I've been fighting myself all day about writing this post. It's hard to share some things that are so personal and private and I don't want to shame my dad in any way (although he has nothing to be ashamed about). Maybe I shouldn't write anything, but then I wouldn't be sharing the whole journey: the not-so-good, the bad and the ugly. Today was an ugly. It was the kind of day any caregiver would dread and I was fuming for the better part of the day.

It started when I stopped by my dad's to drop something off for my Aunt, who watches my mom on Friday mornings. My dad was supposed to be gone, but his truck was parked almost midway down the driveway with his front end hanging a couple feet into the street, which I thought was odd. I walked up to the porch and noticed a white car parked across the street that I didn't recognize. As the kids and I reached the doorstep, I pulled my house keys out and went to unlock the deadbolt only to discover that the screen door (which is always kept locked to prevent mom from running out) was not only unlocked, but cracked open. Strange, I thought. In a quick instant I wondered if something was going on and when I opened the door I walked in to find two women, standing in the living room and talking to my dad, who was sitting on the couch. One of the women was holding a clipboard and after only a few seconds of listening to the conversation, I knew they were talking about my mom.

I looked over to my Aunt Claudia, who was also sitting on the couch, and gave her a questioning look, wondering what this was all about. She mouthed the words "social workers" to me. Weird, I thought, crinkling my nose. I left the room, while they continued talking, to check on my mom in her bedroom. Nothing seemed out of the ordinary in there. When I returned to the living room, the social workers were finishing up their visit and said good-bye to my dad. As soon as they left, I turned to my dad.

"What was that all about?" I asked him.

"Well, it seems somebody called Adult Protective Services on me," he said, matter-of-factly.

My jaw dropped and I couldn't even find words to respond. It made no sense. Who would do such a thing? Why would someone call and cause trouble for my dad? And most of all, what could they possibly have reported??

When I finally found my voice to ask my dad these questions, he replied that the social workers were not allowed to tell who made the call or why. All they could tell him was that *someone* called because they were "concerned" about his wife.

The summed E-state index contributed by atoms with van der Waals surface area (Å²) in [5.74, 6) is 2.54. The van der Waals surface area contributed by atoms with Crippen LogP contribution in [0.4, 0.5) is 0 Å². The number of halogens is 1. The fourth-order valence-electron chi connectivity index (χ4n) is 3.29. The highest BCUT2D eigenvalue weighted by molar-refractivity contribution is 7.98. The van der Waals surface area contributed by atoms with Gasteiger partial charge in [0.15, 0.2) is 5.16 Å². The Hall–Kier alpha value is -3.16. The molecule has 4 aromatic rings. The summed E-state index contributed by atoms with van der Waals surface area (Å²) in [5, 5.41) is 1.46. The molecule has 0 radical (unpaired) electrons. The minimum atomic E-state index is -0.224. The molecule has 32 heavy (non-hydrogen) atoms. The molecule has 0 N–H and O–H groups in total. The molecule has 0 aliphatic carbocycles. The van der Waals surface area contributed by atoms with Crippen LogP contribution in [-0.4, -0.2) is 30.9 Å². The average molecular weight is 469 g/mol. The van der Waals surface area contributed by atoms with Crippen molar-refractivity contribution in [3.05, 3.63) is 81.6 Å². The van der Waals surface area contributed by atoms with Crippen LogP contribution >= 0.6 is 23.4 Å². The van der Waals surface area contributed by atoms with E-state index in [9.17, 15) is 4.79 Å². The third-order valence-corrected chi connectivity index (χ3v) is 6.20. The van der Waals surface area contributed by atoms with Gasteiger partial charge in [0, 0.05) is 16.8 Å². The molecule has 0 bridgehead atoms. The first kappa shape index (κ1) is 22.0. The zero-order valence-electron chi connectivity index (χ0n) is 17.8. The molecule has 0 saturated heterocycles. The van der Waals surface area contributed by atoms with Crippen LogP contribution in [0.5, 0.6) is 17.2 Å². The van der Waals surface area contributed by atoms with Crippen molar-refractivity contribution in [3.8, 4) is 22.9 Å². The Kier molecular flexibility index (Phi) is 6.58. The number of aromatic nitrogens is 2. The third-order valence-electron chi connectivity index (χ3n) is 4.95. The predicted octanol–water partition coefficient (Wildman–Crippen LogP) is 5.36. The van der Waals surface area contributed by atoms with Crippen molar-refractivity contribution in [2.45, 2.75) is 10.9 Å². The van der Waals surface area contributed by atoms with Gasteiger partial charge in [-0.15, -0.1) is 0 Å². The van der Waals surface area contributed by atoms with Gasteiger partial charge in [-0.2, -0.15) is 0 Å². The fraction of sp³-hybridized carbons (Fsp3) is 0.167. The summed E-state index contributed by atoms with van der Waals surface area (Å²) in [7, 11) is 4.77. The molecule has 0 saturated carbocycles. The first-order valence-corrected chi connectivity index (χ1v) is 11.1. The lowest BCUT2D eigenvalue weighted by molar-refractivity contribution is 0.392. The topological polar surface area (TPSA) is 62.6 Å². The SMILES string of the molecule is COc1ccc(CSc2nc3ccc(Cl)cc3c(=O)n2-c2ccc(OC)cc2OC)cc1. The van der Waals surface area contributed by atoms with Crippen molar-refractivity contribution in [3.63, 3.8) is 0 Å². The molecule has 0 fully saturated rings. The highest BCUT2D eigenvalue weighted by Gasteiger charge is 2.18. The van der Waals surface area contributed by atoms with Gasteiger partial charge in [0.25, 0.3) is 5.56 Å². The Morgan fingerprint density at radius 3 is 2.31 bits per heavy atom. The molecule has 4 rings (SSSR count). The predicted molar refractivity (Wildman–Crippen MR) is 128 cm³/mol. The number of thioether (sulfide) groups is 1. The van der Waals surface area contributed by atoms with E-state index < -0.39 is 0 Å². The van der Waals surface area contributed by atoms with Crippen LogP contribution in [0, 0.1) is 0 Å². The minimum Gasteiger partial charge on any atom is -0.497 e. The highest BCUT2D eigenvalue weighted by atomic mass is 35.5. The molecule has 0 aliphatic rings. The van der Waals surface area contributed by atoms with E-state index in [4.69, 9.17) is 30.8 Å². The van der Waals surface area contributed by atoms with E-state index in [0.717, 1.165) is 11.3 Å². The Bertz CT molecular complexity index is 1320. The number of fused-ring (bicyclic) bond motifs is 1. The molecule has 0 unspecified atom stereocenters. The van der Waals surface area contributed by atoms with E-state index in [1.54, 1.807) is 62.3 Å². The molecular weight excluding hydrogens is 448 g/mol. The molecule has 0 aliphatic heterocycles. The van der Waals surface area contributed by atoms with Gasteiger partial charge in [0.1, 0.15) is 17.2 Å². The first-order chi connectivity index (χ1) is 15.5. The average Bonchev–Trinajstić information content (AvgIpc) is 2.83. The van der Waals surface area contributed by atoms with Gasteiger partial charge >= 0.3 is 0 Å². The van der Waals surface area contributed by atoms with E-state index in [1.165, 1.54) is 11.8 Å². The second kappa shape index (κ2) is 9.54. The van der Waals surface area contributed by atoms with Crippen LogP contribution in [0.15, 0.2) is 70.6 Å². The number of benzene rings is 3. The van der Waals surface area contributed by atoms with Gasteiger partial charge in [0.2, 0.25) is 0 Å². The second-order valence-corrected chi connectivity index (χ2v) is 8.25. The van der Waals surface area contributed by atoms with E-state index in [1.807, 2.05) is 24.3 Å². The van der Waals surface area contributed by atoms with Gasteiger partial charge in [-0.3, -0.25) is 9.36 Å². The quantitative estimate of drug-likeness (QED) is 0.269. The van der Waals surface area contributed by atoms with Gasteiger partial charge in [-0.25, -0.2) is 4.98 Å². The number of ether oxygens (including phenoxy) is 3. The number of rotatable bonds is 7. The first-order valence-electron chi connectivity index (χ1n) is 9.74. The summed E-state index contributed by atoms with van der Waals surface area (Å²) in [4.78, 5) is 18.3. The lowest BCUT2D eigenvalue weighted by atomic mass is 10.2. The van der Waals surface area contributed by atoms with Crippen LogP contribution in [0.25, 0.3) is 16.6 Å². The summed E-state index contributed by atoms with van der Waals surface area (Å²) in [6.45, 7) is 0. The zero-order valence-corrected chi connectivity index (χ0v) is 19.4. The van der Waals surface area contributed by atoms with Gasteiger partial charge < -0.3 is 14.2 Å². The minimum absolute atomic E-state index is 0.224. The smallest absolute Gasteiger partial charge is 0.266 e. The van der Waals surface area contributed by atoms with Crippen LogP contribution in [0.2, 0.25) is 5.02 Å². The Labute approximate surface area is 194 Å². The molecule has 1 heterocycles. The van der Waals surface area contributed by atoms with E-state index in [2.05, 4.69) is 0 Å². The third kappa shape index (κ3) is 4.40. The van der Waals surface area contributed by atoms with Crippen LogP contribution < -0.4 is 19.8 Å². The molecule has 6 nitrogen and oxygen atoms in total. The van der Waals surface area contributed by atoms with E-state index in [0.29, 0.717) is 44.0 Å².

The social workers checked in on my mom and talked to my dad, who had nothing to hide. He answered each question honestly and opened up about some of the struggles we've faced. They talked to him about the option of putting my mom in a facility; my dad told them it was out of the question. In the end, I think they were satisfied with all of my dad's answers and could see that he is doing his best to take care of his wife; they didn't say anything about a follow up but I don't really know what the procedure for that sort of thing is (if they would tell him or not) but I fear this has opened a door to social workers now breathing down our necks and watching our every move.

Let me just tell you how I felt when he shared this information with me. You know what they say about Mother Bear Claws? It was something similar to that. How dare somebody call Adult Protective Services on my dad!! My dad loves my mom more than we even know. I can see it in his everyday actions for her; working hard to find a way to keep her at home where she is comfortable, keeping her happy with her pb&j sandwiches and "slim fast" and Bath & Body Works; buying her endless supplies of make-up and following after her on her walks; disabling hot wires of her blow dryer just so that he doesn't have to take the blow dryer away from her completely (she loves that blow dryer!); switching out her non fat milk to almond milk in an effort to get her something more nutritious and easier on her stomach (talk about a pain in the neck!)...these are just a few of the great lengths that my dad goes to for my mom to see that she is safe and happy. If my dad didn't love and care about my mom so dang much, he would've put her in a home a long time ago. None of us are perfect and this is a hard, untraveled road that we find ourselves going down. Mistakes may be made, but make no mistake about her well-being; mom is getting the best care possible at this time. At the end of the day, people may disagree with the way we deal with things, but it is nobody's business!!

I've spent most of the day stewing over this issue. I can't figure out who would do such a thing. I would hate to think it could be any of our caregivers or family members. Most of the immediate neighbors know my parents. If there was any concern, why would somebody think they need to address it with Adult Protective Services? I've tried to think that maybe it really was out of concern for my mom but let's face it, calling APS is a chicken move! If there's any concern, they could have talked to my dad. Instead, this person has added even more stress into my dad's life because now, whether he realizes it or not, APS is going to be checking in on him, watching for any and every little mistake; this is what worries me the most. Until someone has had to care for their loved one with dementia, they don't understand it-not social workers, not therapists, not doctors. The last thing a caregiver needs is someone breathing down their neck and feeling that they aren't doing a good enough job.

So, for the person who called APS and to everyone else reading this post, let me say it loud and clear: MY DAD IS DOING A GREAT JOB CARING FOR MY MOM!! I admire him greatly and have learned many lessons of love from him. There's nowhere else that my mom could be where she would be better taken care of or loved more than with my dad. So...if anyone has a problem, either brave up and bring your concerns to my dad, or go away!